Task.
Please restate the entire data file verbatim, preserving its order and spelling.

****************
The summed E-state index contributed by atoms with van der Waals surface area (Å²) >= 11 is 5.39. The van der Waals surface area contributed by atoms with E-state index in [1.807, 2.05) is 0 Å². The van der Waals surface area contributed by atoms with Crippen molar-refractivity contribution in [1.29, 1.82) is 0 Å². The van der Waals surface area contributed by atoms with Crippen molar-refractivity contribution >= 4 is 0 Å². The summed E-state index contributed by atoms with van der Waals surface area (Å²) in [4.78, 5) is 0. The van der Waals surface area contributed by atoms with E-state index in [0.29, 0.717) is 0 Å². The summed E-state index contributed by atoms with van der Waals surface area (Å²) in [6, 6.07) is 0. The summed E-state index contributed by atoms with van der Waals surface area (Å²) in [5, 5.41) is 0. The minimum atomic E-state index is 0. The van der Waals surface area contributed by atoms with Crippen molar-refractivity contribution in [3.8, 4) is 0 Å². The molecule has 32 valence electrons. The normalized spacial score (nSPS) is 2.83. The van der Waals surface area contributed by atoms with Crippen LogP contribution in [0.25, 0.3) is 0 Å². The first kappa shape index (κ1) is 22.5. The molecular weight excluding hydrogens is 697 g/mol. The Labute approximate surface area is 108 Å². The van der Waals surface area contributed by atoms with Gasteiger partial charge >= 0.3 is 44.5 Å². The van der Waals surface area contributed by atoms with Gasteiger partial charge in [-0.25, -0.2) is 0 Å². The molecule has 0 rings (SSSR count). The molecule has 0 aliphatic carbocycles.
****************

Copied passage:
The summed E-state index contributed by atoms with van der Waals surface area (Å²) >= 11 is 5.39. The van der Waals surface area contributed by atoms with E-state index in [1.807, 2.05) is 0 Å². The van der Waals surface area contributed by atoms with Crippen molar-refractivity contribution in [1.29, 1.82) is 0 Å². The van der Waals surface area contributed by atoms with Crippen molar-refractivity contribution >= 4 is 0 Å². The summed E-state index contributed by atoms with van der Waals surface area (Å²) in [4.78, 5) is 0. The van der Waals surface area contributed by atoms with E-state index in [0.29, 0.717) is 0 Å². The summed E-state index contributed by atoms with van der Waals surface area (Å²) in [6, 6.07) is 0. The summed E-state index contributed by atoms with van der Waals surface area (Å²) in [5, 5.41) is 0. The minimum atomic E-state index is 0. The van der Waals surface area contributed by atoms with Crippen molar-refractivity contribution in [3.8, 4) is 0 Å². The molecule has 32 valence electrons. The normalized spacial score (nSPS) is 2.83. The van der Waals surface area contributed by atoms with Crippen LogP contribution in [0.25, 0.3) is 0 Å². The first kappa shape index (κ1) is 22.5. The molecular weight excluding hydrogens is 697 g/mol. The Labute approximate surface area is 108 Å². The van der Waals surface area contributed by atoms with Gasteiger partial charge >= 0.3 is 44.5 Å². The van der Waals surface area contributed by atoms with Gasteiger partial charge in [-0.25, -0.2) is 0 Å². The molecule has 0 rings (SSSR count). The molecule has 0 aliphatic carbocycles.